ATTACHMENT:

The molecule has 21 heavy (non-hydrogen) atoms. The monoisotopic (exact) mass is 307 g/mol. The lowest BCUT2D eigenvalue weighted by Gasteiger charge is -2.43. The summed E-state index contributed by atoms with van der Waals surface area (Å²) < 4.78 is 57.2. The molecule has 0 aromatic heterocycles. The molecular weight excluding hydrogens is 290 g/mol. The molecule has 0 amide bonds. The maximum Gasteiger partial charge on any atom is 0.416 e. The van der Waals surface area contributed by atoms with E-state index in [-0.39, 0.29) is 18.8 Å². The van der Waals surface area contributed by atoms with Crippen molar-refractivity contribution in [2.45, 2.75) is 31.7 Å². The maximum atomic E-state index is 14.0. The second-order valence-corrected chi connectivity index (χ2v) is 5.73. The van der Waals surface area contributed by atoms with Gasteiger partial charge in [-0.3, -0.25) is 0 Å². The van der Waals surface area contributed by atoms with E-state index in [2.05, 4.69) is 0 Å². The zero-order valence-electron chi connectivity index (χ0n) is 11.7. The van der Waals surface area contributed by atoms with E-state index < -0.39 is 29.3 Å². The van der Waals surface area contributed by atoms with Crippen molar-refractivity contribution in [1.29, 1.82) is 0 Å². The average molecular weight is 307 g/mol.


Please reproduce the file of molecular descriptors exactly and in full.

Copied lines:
The molecule has 21 heavy (non-hydrogen) atoms. The monoisotopic (exact) mass is 307 g/mol. The lowest BCUT2D eigenvalue weighted by Gasteiger charge is -2.43. The summed E-state index contributed by atoms with van der Waals surface area (Å²) < 4.78 is 57.2. The molecule has 0 aromatic heterocycles. The molecular weight excluding hydrogens is 290 g/mol. The molecule has 0 amide bonds. The maximum Gasteiger partial charge on any atom is 0.416 e. The van der Waals surface area contributed by atoms with E-state index in [-0.39, 0.29) is 18.8 Å². The van der Waals surface area contributed by atoms with Crippen molar-refractivity contribution in [2.45, 2.75) is 31.7 Å². The maximum atomic E-state index is 14.0. The second-order valence-corrected chi connectivity index (χ2v) is 5.73. The van der Waals surface area contributed by atoms with Gasteiger partial charge in [-0.3, -0.25) is 0 Å². The van der Waals surface area contributed by atoms with E-state index in [2.05, 4.69) is 0 Å². The zero-order valence-electron chi connectivity index (χ0n) is 11.7. The van der Waals surface area contributed by atoms with E-state index < -0.39 is 29.3 Å². The van der Waals surface area contributed by atoms with Crippen molar-refractivity contribution in [1.29, 1.82) is 0 Å². The average molecular weight is 307 g/mol.